Eskildsen was also surprised by how pervasive poverty is in America. “Once you start digging, you realize people in poverty are everywhere, and you can really go through your life without seeing them before you yourself are standing in the food stamp line,” he says. “So many people spoke about the disappointment of the American Dream—this, they said, was the American Reality.” In the accompanying magazine story, Barbara Kiviat argues that “there is no single archetype of America’s poor,” and that “understanding what poverty is in reality—and not in myth—is crucial” to efforts to erase the situation. Perhaps equally as crucial is the effort to put a face to the statistic, which Eskildsen has done here in haunting detail.

Joakim Eskildsen is a Danish photographer based in Berlin. He is best known for his book The Roma Journeys (Steidl, 2007). More of his work can be seen here

The project was done in collaboration with Natasha Del Toro, reporter for TIME.

Feifei Sun is a reporter at TIME. Find her on Twitter at @Feifei_Sun or on Facebook.

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From the birth of the 35mm camera until the advent of digital photography, the contact sheet has been an inextricable, ubiquitous and essential part of the photographic process.

Magnum Contact Sheets, published this month by Thames and Hudson, offers unique insight into the working process of the celebrated agency’s photographers over the past seven decades—their approach to taking and editing their pictures, as well as their idiosyncratic relationships with the contact sheet.

The book details—and in some cases reconstructs—the back-stories behind some of the 20th century’s most iconic images. From those taken in the 1930′s by Henri Cartier-Bresson—who, the book reveals, purged all but the “Decisive Moments” from his archive —and Robert Capa’s celebrated images of the D-Day landings, to the civil rights era work of Bruce Davidson and Gilles Peress’ contact sheets that document the massacre of unarmed protesters on Bloody Sunday.

Chien-Chi Chang—Magnum

A sketch from Chien-Chi Chang's sketch book showing drawings of his single-frame series.

One of the most recent examples of work featured in the book is Chien-Chi Chang’s Home—a project that uses the contact sheet from a totally different perspective, premise and relationship to time, space and traditional sequence narrative.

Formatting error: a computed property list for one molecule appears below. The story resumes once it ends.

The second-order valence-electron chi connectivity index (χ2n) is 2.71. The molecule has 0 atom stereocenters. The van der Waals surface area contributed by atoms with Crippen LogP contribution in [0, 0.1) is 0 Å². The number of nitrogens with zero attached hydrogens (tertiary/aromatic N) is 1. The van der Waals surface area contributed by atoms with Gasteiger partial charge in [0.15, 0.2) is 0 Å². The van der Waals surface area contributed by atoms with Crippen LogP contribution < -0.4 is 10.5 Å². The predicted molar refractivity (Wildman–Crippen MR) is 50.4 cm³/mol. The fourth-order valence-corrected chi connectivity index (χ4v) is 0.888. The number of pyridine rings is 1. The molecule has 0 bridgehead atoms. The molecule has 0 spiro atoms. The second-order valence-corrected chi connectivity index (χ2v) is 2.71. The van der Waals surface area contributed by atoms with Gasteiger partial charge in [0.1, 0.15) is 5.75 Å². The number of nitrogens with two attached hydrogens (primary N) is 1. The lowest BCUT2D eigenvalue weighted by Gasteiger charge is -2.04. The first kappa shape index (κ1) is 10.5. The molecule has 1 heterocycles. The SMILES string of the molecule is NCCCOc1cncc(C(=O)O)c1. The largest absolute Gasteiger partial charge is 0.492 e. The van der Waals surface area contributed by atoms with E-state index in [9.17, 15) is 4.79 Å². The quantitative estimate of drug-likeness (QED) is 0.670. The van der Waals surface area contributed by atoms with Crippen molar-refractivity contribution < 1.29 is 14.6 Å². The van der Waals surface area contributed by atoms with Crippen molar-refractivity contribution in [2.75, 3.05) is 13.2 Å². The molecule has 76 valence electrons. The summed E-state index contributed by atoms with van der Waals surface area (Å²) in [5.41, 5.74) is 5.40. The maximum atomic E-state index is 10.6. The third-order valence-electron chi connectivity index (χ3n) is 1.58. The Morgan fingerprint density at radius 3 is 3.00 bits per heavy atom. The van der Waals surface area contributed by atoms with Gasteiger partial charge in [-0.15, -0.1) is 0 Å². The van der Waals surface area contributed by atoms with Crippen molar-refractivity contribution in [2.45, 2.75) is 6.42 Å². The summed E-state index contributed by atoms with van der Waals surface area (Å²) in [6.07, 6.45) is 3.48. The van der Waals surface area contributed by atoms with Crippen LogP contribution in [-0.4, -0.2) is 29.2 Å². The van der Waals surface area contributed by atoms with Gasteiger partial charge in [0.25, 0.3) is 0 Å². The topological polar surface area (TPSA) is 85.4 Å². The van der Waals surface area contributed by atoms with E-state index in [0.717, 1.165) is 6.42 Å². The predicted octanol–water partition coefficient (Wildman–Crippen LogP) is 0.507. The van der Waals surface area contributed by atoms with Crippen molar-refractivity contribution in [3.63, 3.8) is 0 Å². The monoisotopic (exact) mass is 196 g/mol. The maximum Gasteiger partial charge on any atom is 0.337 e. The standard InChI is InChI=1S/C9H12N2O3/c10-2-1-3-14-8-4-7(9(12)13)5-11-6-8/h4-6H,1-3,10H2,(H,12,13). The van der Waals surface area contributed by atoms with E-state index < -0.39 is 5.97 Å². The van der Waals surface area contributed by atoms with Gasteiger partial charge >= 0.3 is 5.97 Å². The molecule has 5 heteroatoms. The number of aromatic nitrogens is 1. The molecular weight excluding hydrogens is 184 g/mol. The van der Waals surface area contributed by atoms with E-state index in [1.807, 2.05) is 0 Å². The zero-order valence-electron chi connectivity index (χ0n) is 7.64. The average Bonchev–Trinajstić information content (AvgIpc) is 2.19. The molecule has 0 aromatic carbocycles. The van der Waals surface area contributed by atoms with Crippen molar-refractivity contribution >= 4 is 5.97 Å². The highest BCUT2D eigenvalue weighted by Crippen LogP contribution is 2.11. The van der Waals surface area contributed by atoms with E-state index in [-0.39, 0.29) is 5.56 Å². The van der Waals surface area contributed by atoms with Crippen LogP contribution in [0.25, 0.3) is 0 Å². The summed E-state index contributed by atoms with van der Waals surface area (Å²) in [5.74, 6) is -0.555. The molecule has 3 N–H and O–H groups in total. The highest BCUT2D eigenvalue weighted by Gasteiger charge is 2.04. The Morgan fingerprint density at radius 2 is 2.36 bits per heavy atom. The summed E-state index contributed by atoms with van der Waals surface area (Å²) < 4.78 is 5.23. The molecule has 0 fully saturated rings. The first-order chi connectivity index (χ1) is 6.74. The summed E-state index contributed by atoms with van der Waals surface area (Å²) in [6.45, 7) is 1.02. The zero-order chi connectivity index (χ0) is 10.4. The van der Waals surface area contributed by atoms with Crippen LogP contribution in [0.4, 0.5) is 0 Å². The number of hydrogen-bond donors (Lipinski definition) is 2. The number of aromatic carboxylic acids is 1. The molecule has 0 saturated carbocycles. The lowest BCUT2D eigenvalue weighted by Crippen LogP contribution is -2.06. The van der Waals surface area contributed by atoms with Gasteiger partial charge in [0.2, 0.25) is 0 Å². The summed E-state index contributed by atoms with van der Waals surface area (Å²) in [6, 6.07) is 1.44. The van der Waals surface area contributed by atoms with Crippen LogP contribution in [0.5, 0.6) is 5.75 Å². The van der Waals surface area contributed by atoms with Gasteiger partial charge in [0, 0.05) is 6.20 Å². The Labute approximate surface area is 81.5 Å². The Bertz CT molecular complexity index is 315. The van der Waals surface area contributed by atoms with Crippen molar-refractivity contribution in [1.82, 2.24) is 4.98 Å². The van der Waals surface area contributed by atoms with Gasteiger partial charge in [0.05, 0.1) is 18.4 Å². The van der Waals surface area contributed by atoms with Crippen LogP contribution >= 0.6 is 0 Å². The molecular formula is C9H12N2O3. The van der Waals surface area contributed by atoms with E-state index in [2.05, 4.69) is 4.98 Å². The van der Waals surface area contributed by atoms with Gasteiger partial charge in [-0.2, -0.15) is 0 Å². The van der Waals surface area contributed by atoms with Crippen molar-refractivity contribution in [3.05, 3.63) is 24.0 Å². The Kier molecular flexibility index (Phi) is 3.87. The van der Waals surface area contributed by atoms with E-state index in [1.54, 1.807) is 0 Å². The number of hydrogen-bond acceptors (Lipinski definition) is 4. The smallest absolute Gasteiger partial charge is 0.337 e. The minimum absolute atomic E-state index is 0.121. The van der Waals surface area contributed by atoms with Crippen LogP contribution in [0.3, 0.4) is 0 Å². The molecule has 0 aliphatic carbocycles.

In 2006, Chien-Chi Chang—who throughout his career had exclusively shot 35mm format film—embraced a new photographic pursuit, to work with a medium format 6×7 rangefinder and began his ongoing project, Home. For the series, Chang purposefully shoots a single frame of his subject to build 9 frame contact sheets—chronologies that record his personal life as a travelogue and visual diary. Chang describes the series as “a documentation of my life with an effort to make every frame count.”

“Waiting and wanting to take just one frame at a time goes against the traditional practice, where you tend to shoot more and then pick the right moment,” Chang says. “With this project, specifically, I don’t really care about the before and after anymore. I feel that one shot is enough. Sometimes I might feel I’m missing the so called ‘decisive moment,’ but when you accept that you are going to shoot this way, you accept that you will be missing something. If I get it, I get it, If I don’t, I don’t.”

Every time after he shoots a frame, Chang makes a quick sketch so that he has a visual reference of each frame. Initially Chang tried to construct shapes, connections and juxtapositions —using the sketches to build the relationships between the frames of each roll of film. Now the photographer has a much more relaxed approach. He says he is less obsessive and “just lets things happen.” He still makes the sketches, but more for practical purposes as a record of date and location. He notes what he finds most interesting is to compare the drawings to the final contact — our eyes are very selective Chang says, “but the lens isn’t.”

Chien-Chi Chang—Magnum

A stand alone frame selected by Chang from the body of the contact project.
An hours long exposure taken at Vienna Airport of light trails from the planes as Chang waited for his flight. Nov. 19, 2010.